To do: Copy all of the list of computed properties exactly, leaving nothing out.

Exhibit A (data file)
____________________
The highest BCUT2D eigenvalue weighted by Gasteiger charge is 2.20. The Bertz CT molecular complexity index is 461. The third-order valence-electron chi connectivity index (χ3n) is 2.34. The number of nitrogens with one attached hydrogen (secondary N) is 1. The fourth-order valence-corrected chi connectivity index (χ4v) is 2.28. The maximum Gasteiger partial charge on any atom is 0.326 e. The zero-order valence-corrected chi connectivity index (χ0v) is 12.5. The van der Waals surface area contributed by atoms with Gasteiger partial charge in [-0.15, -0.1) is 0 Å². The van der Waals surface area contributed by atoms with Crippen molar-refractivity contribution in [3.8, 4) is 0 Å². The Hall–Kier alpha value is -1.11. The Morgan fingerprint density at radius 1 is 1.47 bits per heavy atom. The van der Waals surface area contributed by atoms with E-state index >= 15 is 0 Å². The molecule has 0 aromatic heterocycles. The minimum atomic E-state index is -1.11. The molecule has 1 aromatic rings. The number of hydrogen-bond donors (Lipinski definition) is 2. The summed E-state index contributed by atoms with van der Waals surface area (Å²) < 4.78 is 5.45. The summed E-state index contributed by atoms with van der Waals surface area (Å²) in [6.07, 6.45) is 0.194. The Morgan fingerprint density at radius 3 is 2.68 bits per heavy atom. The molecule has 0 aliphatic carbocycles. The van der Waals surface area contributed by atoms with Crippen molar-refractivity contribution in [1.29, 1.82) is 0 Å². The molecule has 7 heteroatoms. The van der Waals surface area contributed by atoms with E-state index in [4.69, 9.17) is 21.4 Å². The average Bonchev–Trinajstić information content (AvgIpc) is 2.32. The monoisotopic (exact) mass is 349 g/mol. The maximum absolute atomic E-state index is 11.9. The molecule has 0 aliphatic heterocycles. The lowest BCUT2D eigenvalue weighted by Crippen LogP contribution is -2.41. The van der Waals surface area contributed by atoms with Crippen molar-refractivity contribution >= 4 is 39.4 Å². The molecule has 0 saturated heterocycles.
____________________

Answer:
The highest BCUT2D eigenvalue weighted by Gasteiger charge is 2.20. The Bertz CT molecular complexity index is 461. The third-order valence-electron chi connectivity index (χ3n) is 2.34. The number of nitrogens with one attached hydrogen (secondary N) is 1. The fourth-order valence-corrected chi connectivity index (χ4v) is 2.28. The maximum Gasteiger partial charge on any atom is 0.326 e. The zero-order valence-corrected chi connectivity index (χ0v) is 12.5. The van der Waals surface area contributed by atoms with Gasteiger partial charge in [-0.15, -0.1) is 0 Å². The van der Waals surface area contributed by atoms with Crippen molar-refractivity contribution in [3.8, 4) is 0 Å². The Hall–Kier alpha value is -1.11. The Morgan fingerprint density at radius 1 is 1.47 bits per heavy atom. The van der Waals surface area contributed by atoms with E-state index >= 15 is 0 Å². The molecule has 0 aromatic heterocycles. The minimum atomic E-state index is -1.11. The molecule has 1 aromatic rings. The number of hydrogen-bond donors (Lipinski definition) is 2. The summed E-state index contributed by atoms with van der Waals surface area (Å²) < 4.78 is 5.45. The summed E-state index contributed by atoms with van der Waals surface area (Å²) in [6.07, 6.45) is 0.194. The Morgan fingerprint density at radius 3 is 2.68 bits per heavy atom. The molecule has 0 aliphatic carbocycles. The van der Waals surface area contributed by atoms with Crippen molar-refractivity contribution in [1.29, 1.82) is 0 Å². The molecule has 7 heteroatoms. The van der Waals surface area contributed by atoms with E-state index in [4.69, 9.17) is 21.4 Å². The average Bonchev–Trinajstić information content (AvgIpc) is 2.32. The monoisotopic (exact) mass is 349 g/mol. The maximum absolute atomic E-state index is 11.9. The molecule has 0 aliphatic heterocycles. The lowest BCUT2D eigenvalue weighted by Crippen LogP contribution is -2.41. The van der Waals surface area contributed by atoms with Crippen molar-refractivity contribution >= 4 is 39.4 Å². The molecule has 0 saturated heterocycles.